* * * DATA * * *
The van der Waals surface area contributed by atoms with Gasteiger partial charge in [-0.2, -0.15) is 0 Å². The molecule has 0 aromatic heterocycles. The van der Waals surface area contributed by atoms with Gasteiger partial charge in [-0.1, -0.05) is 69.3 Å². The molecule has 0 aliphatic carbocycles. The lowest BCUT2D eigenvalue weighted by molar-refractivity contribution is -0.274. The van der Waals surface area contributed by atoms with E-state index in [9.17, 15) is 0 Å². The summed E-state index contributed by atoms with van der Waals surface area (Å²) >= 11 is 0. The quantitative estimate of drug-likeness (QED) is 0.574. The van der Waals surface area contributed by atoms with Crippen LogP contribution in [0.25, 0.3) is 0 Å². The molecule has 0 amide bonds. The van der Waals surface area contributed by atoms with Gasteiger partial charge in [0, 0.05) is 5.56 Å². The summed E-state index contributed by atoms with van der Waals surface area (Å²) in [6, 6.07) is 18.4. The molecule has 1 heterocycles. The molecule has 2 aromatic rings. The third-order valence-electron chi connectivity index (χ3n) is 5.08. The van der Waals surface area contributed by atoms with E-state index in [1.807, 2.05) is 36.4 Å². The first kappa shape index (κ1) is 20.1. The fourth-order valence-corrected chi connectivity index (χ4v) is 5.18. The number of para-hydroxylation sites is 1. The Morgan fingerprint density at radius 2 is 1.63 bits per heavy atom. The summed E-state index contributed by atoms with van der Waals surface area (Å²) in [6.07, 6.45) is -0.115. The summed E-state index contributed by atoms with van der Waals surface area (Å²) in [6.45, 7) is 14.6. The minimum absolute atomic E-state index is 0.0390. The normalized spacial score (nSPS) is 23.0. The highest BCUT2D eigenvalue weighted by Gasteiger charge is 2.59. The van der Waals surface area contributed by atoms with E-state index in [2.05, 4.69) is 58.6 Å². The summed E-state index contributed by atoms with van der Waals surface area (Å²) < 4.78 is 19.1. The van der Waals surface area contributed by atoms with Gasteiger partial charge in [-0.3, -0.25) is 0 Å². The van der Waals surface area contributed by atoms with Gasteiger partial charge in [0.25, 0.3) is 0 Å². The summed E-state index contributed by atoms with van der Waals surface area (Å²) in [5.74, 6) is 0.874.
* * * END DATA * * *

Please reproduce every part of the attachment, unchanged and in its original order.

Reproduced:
The van der Waals surface area contributed by atoms with Gasteiger partial charge in [-0.2, -0.15) is 0 Å². The molecule has 0 aromatic heterocycles. The van der Waals surface area contributed by atoms with Gasteiger partial charge in [-0.1, -0.05) is 69.3 Å². The molecule has 0 aliphatic carbocycles. The lowest BCUT2D eigenvalue weighted by molar-refractivity contribution is -0.274. The van der Waals surface area contributed by atoms with E-state index in [9.17, 15) is 0 Å². The summed E-state index contributed by atoms with van der Waals surface area (Å²) >= 11 is 0. The quantitative estimate of drug-likeness (QED) is 0.574. The van der Waals surface area contributed by atoms with Crippen LogP contribution in [0.25, 0.3) is 0 Å². The molecule has 0 amide bonds. The van der Waals surface area contributed by atoms with Gasteiger partial charge in [0, 0.05) is 5.56 Å². The summed E-state index contributed by atoms with van der Waals surface area (Å²) in [6, 6.07) is 18.4. The molecule has 1 heterocycles. The molecule has 2 aromatic rings. The third-order valence-electron chi connectivity index (χ3n) is 5.08. The van der Waals surface area contributed by atoms with E-state index in [1.807, 2.05) is 36.4 Å². The first kappa shape index (κ1) is 20.1. The fourth-order valence-corrected chi connectivity index (χ4v) is 5.18. The number of para-hydroxylation sites is 1. The Morgan fingerprint density at radius 2 is 1.63 bits per heavy atom. The summed E-state index contributed by atoms with van der Waals surface area (Å²) in [6.07, 6.45) is -0.115. The summed E-state index contributed by atoms with van der Waals surface area (Å²) in [6.45, 7) is 14.6. The minimum absolute atomic E-state index is 0.0390. The normalized spacial score (nSPS) is 23.0. The highest BCUT2D eigenvalue weighted by Gasteiger charge is 2.59. The van der Waals surface area contributed by atoms with E-state index in [2.05, 4.69) is 58.6 Å². The summed E-state index contributed by atoms with van der Waals surface area (Å²) < 4.78 is 19.1. The van der Waals surface area contributed by atoms with Gasteiger partial charge in [-0.3, -0.25) is 0 Å². The van der Waals surface area contributed by atoms with Gasteiger partial charge in [0.25, 0.3) is 0 Å². The summed E-state index contributed by atoms with van der Waals surface area (Å²) in [5.74, 6) is 0.874.